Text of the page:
According to a further preferred variant of the before-described method according to the invention, a 180 r.f. pulse is irradiated upon the sample in the middle of the time interval between the first and the second r.f. pulses and following the third r.f. pulse.

This feature provides the advantage to double the signal intensity.

Other advantages of the invention will appear from the specification and the attached drawing.

It is understood that the features that have been described before and will be explained hereafter may be used not only in the described combinations, but also in any other combination, or individually, without leaving the scope and intent of the present invention.

One embodiment of the invention will now be described in more detail with reference to the drawing in which:

FIG. 1 shows a very diagrammatic representation of a nuclear resonance spectrum of a homonuclear coupled A3 X system, namely that of lactate (CH3 --CH(OH)--COOR);

FIG. 2 shows a pulse program illustrating one embodiment of the method according to the invention applied to a homonuclear coupled system;

FIG. 3 shows a representation of a first test sample, for verifying the properties of the embodiment of the method according to the invention;

FIGS. 4-6 show nuclear resonance spectra recorded on a sample according to FIG. 3;

FIG. 7 shows a representation similar to that of FIG. 3, but for a different test sample;

FIGS. 8-10 show three spectra similar to those of FIGS. 4 to 6;

FIG. 11 shows a representation similar to that of FIG. 2, but for a variant of the pulse program illustrated in that figure, with two additional 180 pulses;

FIG. 12 shows a representation similar to that of FIG. 1, but for a heteronuclear coupled system;

FIG. 13 shows a pulse program, illustrating an embodiment of the method according to the invention for heteronuclear coupled systems;

FIG. 14 shows a variant of the pulse program illustrated in FIG. 13;

FIG. 15 shows another variant of the pulse program according to FIG. 13;

FIG. 16 shows a nuclear resonance spectrum recorded by a method of the prior art on a heteronuclear coupled system; and

FIG. 17 shows a nuclear resonance spectrum similar to that of FIG. 16, but recorded with the aid of the method according to the invention as illustrated in FIG. 13.

FIG. 1 shows, in a very diagrammatic way, a nuclear resonance spectrum of lactate, a system with J coupling between the protons of the CH3 group (A line at 1.35 ppm) and the proton of the CH group (X line at 4.1 ppm). The A line of the CH3 group of the lactate is masked by the much more intensive B line of the CH2 group of the surrounding lipid because the lipid concentration of biological samples is often much higher.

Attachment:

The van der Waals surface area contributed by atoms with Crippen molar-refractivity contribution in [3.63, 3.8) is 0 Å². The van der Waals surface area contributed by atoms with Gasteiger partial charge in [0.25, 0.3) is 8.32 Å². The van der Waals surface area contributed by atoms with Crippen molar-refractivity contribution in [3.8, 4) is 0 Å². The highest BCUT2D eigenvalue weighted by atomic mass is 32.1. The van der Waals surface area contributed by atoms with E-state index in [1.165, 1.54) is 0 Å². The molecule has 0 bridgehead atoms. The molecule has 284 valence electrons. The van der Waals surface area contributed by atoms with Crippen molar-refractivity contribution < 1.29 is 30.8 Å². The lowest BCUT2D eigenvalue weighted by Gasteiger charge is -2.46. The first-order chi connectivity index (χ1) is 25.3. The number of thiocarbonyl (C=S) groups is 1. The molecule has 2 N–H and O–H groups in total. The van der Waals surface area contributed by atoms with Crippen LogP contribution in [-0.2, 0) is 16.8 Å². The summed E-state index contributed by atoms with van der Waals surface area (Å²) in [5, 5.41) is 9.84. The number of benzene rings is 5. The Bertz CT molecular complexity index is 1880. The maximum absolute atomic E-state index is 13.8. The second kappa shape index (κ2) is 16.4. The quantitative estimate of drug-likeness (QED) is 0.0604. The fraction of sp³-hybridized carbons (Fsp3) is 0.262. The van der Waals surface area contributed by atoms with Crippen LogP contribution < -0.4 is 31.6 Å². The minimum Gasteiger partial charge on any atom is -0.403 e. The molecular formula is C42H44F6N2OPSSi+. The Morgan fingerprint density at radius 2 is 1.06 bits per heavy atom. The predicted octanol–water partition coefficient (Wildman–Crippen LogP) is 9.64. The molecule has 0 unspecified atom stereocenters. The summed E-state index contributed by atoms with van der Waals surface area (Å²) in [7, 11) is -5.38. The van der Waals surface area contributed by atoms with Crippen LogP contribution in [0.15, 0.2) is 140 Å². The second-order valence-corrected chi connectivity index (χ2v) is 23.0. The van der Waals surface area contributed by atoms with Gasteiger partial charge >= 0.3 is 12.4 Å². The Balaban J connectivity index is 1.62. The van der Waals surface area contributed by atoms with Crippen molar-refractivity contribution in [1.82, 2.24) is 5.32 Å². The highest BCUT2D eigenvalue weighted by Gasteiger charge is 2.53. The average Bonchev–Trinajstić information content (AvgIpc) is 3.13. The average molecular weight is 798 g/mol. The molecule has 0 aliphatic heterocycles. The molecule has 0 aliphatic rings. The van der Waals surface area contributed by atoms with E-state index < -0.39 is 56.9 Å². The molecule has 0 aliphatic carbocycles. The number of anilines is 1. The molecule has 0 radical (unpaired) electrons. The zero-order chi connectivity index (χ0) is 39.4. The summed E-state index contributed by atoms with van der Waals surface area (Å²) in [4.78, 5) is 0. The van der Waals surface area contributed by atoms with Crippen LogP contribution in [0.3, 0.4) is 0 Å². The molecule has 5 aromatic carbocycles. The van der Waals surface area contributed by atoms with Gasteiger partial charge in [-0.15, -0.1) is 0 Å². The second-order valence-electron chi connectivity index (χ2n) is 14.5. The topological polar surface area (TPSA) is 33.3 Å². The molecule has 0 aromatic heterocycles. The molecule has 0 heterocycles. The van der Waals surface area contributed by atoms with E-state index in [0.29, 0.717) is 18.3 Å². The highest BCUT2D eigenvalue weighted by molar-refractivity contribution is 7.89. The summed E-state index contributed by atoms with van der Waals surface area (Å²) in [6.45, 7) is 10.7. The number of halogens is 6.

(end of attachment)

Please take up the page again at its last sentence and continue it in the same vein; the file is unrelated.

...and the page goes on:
Now, it is intended to work out from the heterodyned spectrum the A line by suitable editing. This is achieved with the pulse program illustrated in FIG. 2. The pulse program serves for performing a volume-selective measurement, it being understood, however, that the method according to the invention is not limited to volume-selective measurements.

The upper line of the pulse program of FIG. 2 shows r.f. pulses, this term being used in nuclear resonance technique to describe pulsed r.f. signals of a defined envelope contour. One distinguishes between so-called "soft pulses", i.e. pulses of relatively long duration and relatively low amplitude, and so-called "hard pulses", i.e. such of relatively short duration and high amplitude. In addition, one distinguishes between selective and non-selective pulses, depending on whether the envelope curve of the pulses results in a narrow or a wide frequency spectrum.

On the three middle lines of the pulse diagram of FIG. 2, magnetic gradient field pulses Gx, Gy and Gz have been plotted for the three coordinate directions x, y and z. The pulses marked in FIG. 2 by the symbol " " are so-called "disk gradients", i.e. gradient pulses serving to select a disk in space, while the pulses marked by the symbol " " are so-called "trim gradients", i.e. gradients preceding or following the disk gradients and serving to focus the magnetization. The pulses marked by the symbol " " finally represent so-called "spoil gradients" with the aid of which it is possible to dephase or rephase specific magnetizations in a given coordinate direction and to extinguish or restore thereby their magnetization, as a signal.

It is understood that the magnetic gradient field pulses may be velocity- and acceleration-compensated in the manner known as such, for example from U.S. publication "Journal of Magnetic Resonance", 77 (1988), page 596.

It is now possible, in the case of the method according to the invention to proceed in the conventional manner, i.e. to apply initially, before the beginning of the pulse sequence according to FIG. 2, a so-called r.f. pre-saturation pulse or a corresponding dephasing gradient, or both, in order to extinguish the magnetization of the X group and of possible other disturbing signals, for example those of water, so that they can be neglected during the further process.